Sunday, June 15, 2014

Jesus’ love feast


“You prepare a table before me in the presence of my enemies . . .” (Psalm 23:5)

What is love? We love pizza. We love grandmother. We love a sunset. We love another person. God says we are to love Him with all our heart, soul, mind and strength and our neighbor as ourselves. What is the difference between loving God and loving a good movie or a ride on a roller coaster?

Love as defined by the Word of God is about putting the ones we love first. It is exemplified in Jesus Christ for that is exactly what He did . . .

By this we know love, that he laid down his life for us, and we ought to lay down our lives for the brothers. But if anyone has the world’s goods and sees his brother in need, yet closes his heart against him, how does God’s love abide in him? Little children, let us not love in word or talk but in deed and in truth. (1 John 3:16–18)

For us, love is giving ourselves and our stuff to help others. For Jesus, it was giving His life that we might live. I know that, but thinking about the Cross is difficult and emotional. Maybe that is why we need the communion table, the Lord’s Supper, also called the Eucharist. It is for remembering what He did to express His love for us. To help us remember, He prepared a table . . .

And he took bread, and when he had given thanks, he broke it and gave it to them, saying, “This is my body, which is given for you. Do this in remembrance of me.” And likewise the cup after they had eaten, saying, “This cup that is poured out for you is the new covenant in my blood. (Luke 22:19–20)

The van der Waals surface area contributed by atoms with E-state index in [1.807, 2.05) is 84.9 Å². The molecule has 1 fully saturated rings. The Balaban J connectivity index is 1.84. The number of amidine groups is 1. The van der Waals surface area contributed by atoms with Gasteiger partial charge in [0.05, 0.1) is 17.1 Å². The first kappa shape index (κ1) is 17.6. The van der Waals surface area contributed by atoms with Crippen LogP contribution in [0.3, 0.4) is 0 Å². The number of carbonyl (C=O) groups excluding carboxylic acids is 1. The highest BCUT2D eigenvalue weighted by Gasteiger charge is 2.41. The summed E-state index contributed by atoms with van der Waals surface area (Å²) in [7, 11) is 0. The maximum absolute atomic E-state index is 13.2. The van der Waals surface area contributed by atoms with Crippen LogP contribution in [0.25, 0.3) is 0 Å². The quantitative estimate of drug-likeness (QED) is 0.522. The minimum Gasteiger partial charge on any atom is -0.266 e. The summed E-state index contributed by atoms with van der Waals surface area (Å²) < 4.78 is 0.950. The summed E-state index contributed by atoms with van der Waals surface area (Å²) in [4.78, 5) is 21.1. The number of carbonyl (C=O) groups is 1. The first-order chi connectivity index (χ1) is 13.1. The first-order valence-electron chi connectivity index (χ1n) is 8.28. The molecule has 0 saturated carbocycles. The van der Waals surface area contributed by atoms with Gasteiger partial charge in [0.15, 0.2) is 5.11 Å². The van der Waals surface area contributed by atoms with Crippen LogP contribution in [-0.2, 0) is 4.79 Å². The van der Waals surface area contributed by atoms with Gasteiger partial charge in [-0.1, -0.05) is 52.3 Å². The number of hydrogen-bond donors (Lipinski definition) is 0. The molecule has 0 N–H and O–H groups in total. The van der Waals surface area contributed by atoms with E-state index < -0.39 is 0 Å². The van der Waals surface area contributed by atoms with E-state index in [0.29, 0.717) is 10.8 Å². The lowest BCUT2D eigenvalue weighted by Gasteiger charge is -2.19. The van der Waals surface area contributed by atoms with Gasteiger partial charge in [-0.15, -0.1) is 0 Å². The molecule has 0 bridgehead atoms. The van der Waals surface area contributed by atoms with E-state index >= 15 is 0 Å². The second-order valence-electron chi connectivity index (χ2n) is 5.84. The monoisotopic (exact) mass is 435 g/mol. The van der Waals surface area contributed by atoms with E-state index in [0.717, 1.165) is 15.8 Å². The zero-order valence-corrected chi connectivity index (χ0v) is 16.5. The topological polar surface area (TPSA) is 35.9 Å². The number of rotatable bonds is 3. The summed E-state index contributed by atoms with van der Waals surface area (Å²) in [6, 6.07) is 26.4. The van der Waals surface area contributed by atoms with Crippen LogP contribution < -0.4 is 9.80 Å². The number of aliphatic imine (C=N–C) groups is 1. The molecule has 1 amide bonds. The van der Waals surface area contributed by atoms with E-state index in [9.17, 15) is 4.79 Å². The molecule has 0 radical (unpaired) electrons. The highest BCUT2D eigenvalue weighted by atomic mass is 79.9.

Jesus also connects Himself to David’s psalm by calling Himself the Good Shepherd. In those days, the sheepfold had no door, so the shepherd would lie down across the entrance at night to protect his flock. This is why Jesus said, “I am the door. If anyone enters by me, he will be saved and will go in and out and find pasture. The thief comes only to steal and kill and destroy. I came that they may have life and have it abundantly. I am the good shepherd. The good shepherd lays down his life for the sheep.” (John 10:9–11)

He laid down His body, His very life as a sacrifice for His sheep. He told them it would happen and He did just as He said He would . . .

I am the good shepherd. I know my own and my own know me, just as the Father knows me and I know the Father; and I lay down my life for the sheep. And I have other sheep that are not of this fold. I must bring them also, and they will listen to my voice. So there will be one flock, one shepherd. For this reason the Father loves me, because I lay down my life that I may take it up again. No one takes it from me, but I lay it down of my own accord. I have authority to lay it down, and I have authority to take it up again . . . . (John 10:14–18)

Would I lay down my life for a pizza, or a good movie, a sunset, or a ride on a roller coaster? I don’t think so. I’m not sure if I would lay down my life for family or friends, but Jesus did say, “Greater love has no one than this, that someone lay down his life for his friends.” (John 15:13)

The demonstrated love of Jesus proves the love of God for me. His sacrifice sets me free from any anxiety about being loved. Each time I sit at the feast He prepared, I remember what my Shepherd has done and how His unconditional love sets me free from worries about myself. My heart and mind experience great emotion and gratitude, yet the intent of Jesus is that His love flows in me and through me — that I will love others as He has loved me. 


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